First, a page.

Toshimasa Fujisawa

Toshimasa Fujisawa

Winner in 2003 | 5th Winner

Senior Research Scientist, NTT Basic Research Laboratories

Single-electron synamics in semiconductor quactum dots

Abstract When Prize Awarded

Electrons play important roles in many systems. Nanotechnology allowed us to manipulate single electrons one by one and provided unique systems in which dynamic behaviour of single electrons can be studied. In this work, “Single-electron dynamics in semiconductor quantum dots,” single electron dynamics were successfully tailored and measured precisely in a relatively short timescale.

Single-electron ammeter: A quantum dot is a small conductive island, in which tuneable numbers of electrons occupy discrete energy levels. Electrons transport through the dot one by one in the single-electron tunnelling regime. Each tunnelling event can be monitored by a sensitive charge detector. We have successfully developed a single-electron ammeter that can measure extremely small current on the order of atto-amperes with a single-electron resolution. The single-electron ammeter can be applied to various fields that require high sensitivity and high accuracy in electrical current.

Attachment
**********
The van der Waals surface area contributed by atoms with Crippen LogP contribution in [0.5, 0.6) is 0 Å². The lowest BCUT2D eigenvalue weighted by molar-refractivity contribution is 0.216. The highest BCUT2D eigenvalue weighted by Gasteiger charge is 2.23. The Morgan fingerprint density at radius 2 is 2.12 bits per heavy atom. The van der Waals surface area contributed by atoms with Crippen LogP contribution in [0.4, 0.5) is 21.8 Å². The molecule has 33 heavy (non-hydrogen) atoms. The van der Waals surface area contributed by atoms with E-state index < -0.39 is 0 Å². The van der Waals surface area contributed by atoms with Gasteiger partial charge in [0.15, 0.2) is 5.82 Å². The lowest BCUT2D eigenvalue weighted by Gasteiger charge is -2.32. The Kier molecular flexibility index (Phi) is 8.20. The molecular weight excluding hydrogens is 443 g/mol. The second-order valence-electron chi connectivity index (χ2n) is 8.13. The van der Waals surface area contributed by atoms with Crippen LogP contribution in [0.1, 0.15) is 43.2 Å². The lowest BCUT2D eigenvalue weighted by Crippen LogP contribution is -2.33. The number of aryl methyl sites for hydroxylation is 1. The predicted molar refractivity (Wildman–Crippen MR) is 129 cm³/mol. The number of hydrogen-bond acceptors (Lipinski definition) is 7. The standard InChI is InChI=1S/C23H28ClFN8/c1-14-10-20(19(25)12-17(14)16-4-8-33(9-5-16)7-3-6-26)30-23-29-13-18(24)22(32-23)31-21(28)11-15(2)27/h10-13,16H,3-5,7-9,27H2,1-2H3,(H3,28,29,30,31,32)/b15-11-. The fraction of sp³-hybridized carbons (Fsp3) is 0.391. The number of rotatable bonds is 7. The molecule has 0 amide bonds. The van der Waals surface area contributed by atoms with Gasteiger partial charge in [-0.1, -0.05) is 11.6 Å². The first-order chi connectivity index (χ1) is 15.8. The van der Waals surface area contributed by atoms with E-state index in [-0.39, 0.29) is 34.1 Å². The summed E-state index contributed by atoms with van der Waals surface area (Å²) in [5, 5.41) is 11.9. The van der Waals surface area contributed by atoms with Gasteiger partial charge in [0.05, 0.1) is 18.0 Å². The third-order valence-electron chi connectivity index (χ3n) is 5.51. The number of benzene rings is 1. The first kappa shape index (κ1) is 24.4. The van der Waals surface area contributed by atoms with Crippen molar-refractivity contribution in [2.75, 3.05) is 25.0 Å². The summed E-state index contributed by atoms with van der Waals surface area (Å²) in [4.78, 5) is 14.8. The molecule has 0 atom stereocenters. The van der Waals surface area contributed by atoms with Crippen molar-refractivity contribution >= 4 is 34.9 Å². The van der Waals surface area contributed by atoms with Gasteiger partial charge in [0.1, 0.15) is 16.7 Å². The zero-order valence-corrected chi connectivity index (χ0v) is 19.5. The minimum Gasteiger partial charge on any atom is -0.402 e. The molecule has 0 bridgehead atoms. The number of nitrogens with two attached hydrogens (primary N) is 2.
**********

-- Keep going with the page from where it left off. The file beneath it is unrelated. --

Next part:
Semiconductor charge qubit: A double quantum dot provides a tuneable quantum two-level system that can be used as a quantum bit (qubit) for quantum computing. We have successfully demonstrated full one qubit operations with rotation and phase-shift gate in a semiconductor double quantum dot. By applying a voltage pulse, coherent oscillations of a single electron between the two dots were successfully induced. Furthermore, two-qubit operations including controlled-NOT gate and swap gate have been successfully demonstrated.

Long spin lifetime: An electron spin in a quantum dot is also attractive as a qubit for its long spin relaxation time. We have developed an electrical pump and-probe scheme to investigate the long spin lifetime. The scheme is now widely used to measure spin lifetime in various quantum dots.

The series of works on single-electron dynamics in semiconductor quantum dots has stimulated subsequent developments in nano-electronics and quantum computing.